Scott Booth

Practice Point


SCOTT BOOTH is a partner with the Vancouver firm Jenkins Marzban Logan LLP. His litigation/dispute resolution practice focuses on family law matters, and he regularly appears before all levels of BC courts in relation to a broad range of matrimonial and family law disputes. He is also a certified family law mediator.

Scott is a long-time member of the Editorial Board for CLEBC’s Family Law Sourcebook and has contributed faithfully to a multitude of CLEBC family law courses and course materials. In the past year, Scott actively participated in CLEBC’s course offerings for lawyers and legal support staff to prepare the profession for the new Family Law Act.

How and why did you get involved with CLEBC?

My partner, Dinyar Marzban, KC, pointed out to me that writing and speaking are great ways to both stay on top of legal issues and to get your name out there in the bar. He and I made a point of letting people at CLEBC know that I was interested in volunteering. When I got involved I realized that there is a fantastic group of leaders in the bar who are on editorial boards, chairing, and speaking at these courses. The opportunity to get together with and learn from them made me want to say yes to virtually every request CLEBC has made of me.

What has been your most memorable CLEBC experience?

It was hilarious but embarrassing. At the biennial Family Law Conference, a colleague planted a joke question to me that caught me totally by surprise. I turned three shades of red and was tongue-tied in front of a room of around 250 lawyers and judges.

The Family Law Act took effect last March. Is there any particular section that has significantly impacted your practice or how you counsel your clients?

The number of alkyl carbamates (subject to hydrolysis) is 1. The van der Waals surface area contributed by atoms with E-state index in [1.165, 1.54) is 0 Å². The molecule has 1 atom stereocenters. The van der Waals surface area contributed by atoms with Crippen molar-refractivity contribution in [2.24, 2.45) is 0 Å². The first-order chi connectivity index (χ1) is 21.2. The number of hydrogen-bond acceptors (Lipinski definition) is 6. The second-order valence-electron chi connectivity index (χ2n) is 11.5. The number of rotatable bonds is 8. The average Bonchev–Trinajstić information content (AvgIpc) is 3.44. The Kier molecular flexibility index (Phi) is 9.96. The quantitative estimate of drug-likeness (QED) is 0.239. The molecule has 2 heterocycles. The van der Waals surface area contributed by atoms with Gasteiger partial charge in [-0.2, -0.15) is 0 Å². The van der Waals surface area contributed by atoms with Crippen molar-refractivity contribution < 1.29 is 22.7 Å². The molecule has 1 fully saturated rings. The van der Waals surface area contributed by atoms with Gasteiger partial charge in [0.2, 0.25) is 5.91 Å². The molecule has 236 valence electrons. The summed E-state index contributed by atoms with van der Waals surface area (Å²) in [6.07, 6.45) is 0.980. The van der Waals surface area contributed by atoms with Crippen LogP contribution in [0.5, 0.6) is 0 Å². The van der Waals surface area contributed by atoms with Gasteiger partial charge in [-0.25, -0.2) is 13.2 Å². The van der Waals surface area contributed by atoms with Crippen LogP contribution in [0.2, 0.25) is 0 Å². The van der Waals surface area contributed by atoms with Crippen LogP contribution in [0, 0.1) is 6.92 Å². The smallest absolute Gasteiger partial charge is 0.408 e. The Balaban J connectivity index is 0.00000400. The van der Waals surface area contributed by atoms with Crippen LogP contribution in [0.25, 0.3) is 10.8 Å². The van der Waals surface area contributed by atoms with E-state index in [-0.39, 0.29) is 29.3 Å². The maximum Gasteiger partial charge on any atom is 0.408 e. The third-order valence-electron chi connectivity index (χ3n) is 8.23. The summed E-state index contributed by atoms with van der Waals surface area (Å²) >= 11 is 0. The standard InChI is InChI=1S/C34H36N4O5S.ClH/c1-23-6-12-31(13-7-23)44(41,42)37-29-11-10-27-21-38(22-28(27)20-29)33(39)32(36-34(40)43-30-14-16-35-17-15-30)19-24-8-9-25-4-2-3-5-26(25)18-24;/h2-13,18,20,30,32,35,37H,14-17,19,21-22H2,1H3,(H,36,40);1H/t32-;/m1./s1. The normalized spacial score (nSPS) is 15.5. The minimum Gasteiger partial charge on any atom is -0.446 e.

Practice is very much the same. It is mostly about solving problems. What I tell people about their rights to property and their rights and obligations with respect to some child centered issues has changed—and I am talking to more unmarried spouses. However, the types of problems leading people to seek out family counsel haven’t changed.

What’s the most valuable piece of advice you have received?

Generally, look after your health. With respect to courtroom advocacy, be yourself.

What has been the most rewarding part of your career?

These are two things I find most rewarding:

The first is the sense that I am actually helping. Family lawyers often deal with people who are under immense stress and pressure due to relationship breakdown. They often aren’t functioning at their very best and they need support and advice. Helping them to manage and resolve some of their problems in a discreet, practical, and dignified way is inherently rewarding. Things don’t always play out that way but, when they do, I take a lot of pride and satisfaction in being part of the process.

The second is that the time and hard work invested in building a good family law practice has really paid off. I get to work in a great firm, I have some choice over the files I take, and many of my files involve lawyers and other professionals who are fun to work with despite the difficulty of the subject matter.

Other than law, what is your passion?

My wife and kids. They are terrific. My partner, John Logan, likes to remind me that I am punching way above my weight in the gene pool when it comes to my spouse.

What are some of your favourite legal resources? (blogs, websites, etc.)

I still like a lot of raw materials—case law and statutes. I also value CLEBC and other conference materials. The JP Boyd on Family Law wikibook is terrific.

Is there anything that you’d like to shamelessly plug here (favourite charity, book, social cause, etc.)

There’s a CLEBC program coming up on April 25, 2014, titled: Property Under the FLA—Lessons from Alberta, Saskatchewan and Ontario. I am co-chairing with pre-eminent counsel—Jeff Rose, KC and Barb Nelson, KC. It’ll be good. Wise people should turn out in huge numbers.